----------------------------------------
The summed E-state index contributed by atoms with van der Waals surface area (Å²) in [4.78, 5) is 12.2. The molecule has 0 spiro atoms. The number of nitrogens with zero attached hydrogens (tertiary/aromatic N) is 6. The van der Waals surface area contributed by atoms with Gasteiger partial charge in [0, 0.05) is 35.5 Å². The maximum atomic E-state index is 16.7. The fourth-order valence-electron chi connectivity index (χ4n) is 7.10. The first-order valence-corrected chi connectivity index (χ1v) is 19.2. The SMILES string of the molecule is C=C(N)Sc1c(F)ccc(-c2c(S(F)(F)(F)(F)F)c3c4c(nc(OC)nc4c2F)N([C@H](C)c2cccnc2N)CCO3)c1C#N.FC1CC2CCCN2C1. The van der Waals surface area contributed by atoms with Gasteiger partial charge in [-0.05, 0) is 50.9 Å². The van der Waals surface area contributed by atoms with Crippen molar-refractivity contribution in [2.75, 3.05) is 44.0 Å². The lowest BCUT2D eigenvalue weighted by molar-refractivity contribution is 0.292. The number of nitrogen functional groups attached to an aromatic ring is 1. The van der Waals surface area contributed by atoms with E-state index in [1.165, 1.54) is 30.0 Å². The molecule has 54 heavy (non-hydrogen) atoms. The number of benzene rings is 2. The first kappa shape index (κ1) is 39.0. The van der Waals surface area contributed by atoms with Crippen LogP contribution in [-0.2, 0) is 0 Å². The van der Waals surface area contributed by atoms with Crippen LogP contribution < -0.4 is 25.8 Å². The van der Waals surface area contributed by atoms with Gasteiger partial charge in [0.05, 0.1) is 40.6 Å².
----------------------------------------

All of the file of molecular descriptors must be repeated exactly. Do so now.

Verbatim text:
The summed E-state index contributed by atoms with van der Waals surface area (Å²) in [4.78, 5) is 12.2. The molecule has 0 spiro atoms. The number of nitrogens with zero attached hydrogens (tertiary/aromatic N) is 6. The van der Waals surface area contributed by atoms with Gasteiger partial charge in [0, 0.05) is 35.5 Å². The maximum atomic E-state index is 16.7. The fourth-order valence-electron chi connectivity index (χ4n) is 7.10. The first-order valence-corrected chi connectivity index (χ1v) is 19.2. The SMILES string of the molecule is C=C(N)Sc1c(F)ccc(-c2c(S(F)(F)(F)(F)F)c3c4c(nc(OC)nc4c2F)N([C@H](C)c2cccnc2N)CCO3)c1C#N.FC1CC2CCCN2C1. The van der Waals surface area contributed by atoms with Gasteiger partial charge in [-0.05, 0) is 50.9 Å². The van der Waals surface area contributed by atoms with Crippen molar-refractivity contribution in [2.75, 3.05) is 44.0 Å². The lowest BCUT2D eigenvalue weighted by molar-refractivity contribution is 0.292. The number of nitrogen functional groups attached to an aromatic ring is 1. The van der Waals surface area contributed by atoms with E-state index in [1.165, 1.54) is 30.0 Å². The molecule has 54 heavy (non-hydrogen) atoms. The number of benzene rings is 2. The first kappa shape index (κ1) is 39.0. The van der Waals surface area contributed by atoms with Crippen LogP contribution in [-0.2, 0) is 0 Å². The van der Waals surface area contributed by atoms with Crippen LogP contribution < -0.4 is 25.8 Å². The van der Waals surface area contributed by atoms with Gasteiger partial charge in [0.05, 0.1) is 40.6 Å².